PHOENIX – With a glance toward the southern sky this month, you’ll see Jupiter, the largest planet in our solar system. With a telescope or good binoculars, you may also see several of Jupiter’s 79 known moons.
Four of those moons, Europa, Callisto, Ganymede and Io, are heating up more than scientists thought they should considering Jupiter is the fifth planet from the sun – 483 million miles away.
A recent study found that a process known as tidal heating among these moons is the reason Europa, Ganymede and Callisto contain subsurface oceans and Io contains magma. The new discovery could help astronomers understand more about how Jupiter’s moons evolved.
Ultimately, Antony Trinh, a postdoctoral research associate studying planetary geophysics and theoretical astrophysics at the University of Arizona, said researchers hope to understand the source of the heat better to understand “its influence on the evolution and habitability of the many worlds across the solar system and beyond.”
Previously, researchers believed that tidal heating – a process that creates energy as the moons compress and stretch – was largely caused by Jupiter’s gravity. However, heating among the moons themselves has a larger impact than the gas giant planet does, the study discovered.
Hamish Hay, a planetary scientist at the NASA Jet Propulsion Laboratory in Pasadena, California, and the study’s lead author, called the discovery surprising.
“The moons are so much smaller than Jupiter,” Hay said. “You wouldn’t expect them to be able to create such a large tidal response.”
Marc Rovira Navarro, a Ph.D. student in planetary sciences at Delft University of Technology in the Netherlands and peer reviewer of Hay’s study, said tidal heating, also known as tidal dissipation, occurs when the moons stretch and compress as they get closer and nearer to Jupiter. But the study found the process also occurs through gravitational interplay among the moons.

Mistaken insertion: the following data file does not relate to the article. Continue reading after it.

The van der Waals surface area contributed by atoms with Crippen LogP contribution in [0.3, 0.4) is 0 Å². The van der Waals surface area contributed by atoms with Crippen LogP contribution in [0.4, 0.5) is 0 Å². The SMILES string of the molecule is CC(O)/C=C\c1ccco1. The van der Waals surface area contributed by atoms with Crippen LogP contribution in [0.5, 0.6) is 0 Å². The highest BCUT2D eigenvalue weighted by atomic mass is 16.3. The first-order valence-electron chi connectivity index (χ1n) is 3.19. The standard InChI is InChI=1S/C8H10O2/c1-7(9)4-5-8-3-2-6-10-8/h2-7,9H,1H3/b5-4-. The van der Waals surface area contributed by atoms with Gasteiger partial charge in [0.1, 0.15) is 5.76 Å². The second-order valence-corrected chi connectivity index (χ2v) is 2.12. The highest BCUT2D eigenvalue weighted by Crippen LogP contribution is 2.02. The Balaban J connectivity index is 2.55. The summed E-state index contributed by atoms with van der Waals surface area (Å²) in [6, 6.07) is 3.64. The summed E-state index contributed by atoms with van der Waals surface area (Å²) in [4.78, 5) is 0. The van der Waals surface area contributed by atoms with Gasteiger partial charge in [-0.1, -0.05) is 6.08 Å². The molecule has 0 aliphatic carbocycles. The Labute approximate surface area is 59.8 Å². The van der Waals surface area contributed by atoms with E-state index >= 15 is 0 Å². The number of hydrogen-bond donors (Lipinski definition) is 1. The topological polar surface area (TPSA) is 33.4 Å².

Rovira Navarro used the analogy of a rubber band being stretched.
“After a while, if you touch it, you are going to see that it’s warm,” he said. “That is basically what tidal dissipation is doing.”
Hay said the gravitational swing as the moons pass one another causes them to vibrate at different frequencies, a process called tidal resonance.
“When the frequency of the tidal forces gets close to the natural frequency of the (moon’s) ocean, that’s when you get this sort of resonance effect,” Hay said.
The discovery came from studying tidal forces among planets, he said. After realizing tidal heating didn’t have a significant impact on the rocky portions of the planets, Hay questioned whether the process might be more important for ocean worlds.
“We considered the tidal forces due to the main central object, Jupiter. That’s the biggest mass in the system, so it tends to have the biggest tidal forces,” Hay said. “But the sort of unique thing that we did was we also considered how the moons deform due to tidal forces from each other.”
The study gave researchers insight into how much energy tidal heating generates inside the four moons, which led to what he called surprising results.
“Even though the tidal forces from one moon or another are quite small, they can actually create a lot more tidal deformation and tidal heating inside the moons, which is kind of a very counterintuitive result,” Hay said.
Trinh said the study helped identify a new mechanism for tidal heating.
“The tidal heating is a really crucial mechanism that already impacts the evolution of these moons in Jupiter’s system, but also the habitability of the environment,” Trinh said. “Subsurface oceans have to be shielded against freezing, so to maintain a subsurface ocean over a very long time, you really need to understand how the heat sources work.”
Trinh said there’s the possibility of actually observing the effects of the tides in the future. A space mission known as Jupiter Icy Moons Explorer, or, JUICE will explore three of the moons, focusing on the tides of Ganymede by orbiting it, Trinh said. JUICE is set to launch in 2022 and reach Jupiter in 2029. A second mission, Europa Clipper, has a launch date in the 2020s and plans to explore Europa.
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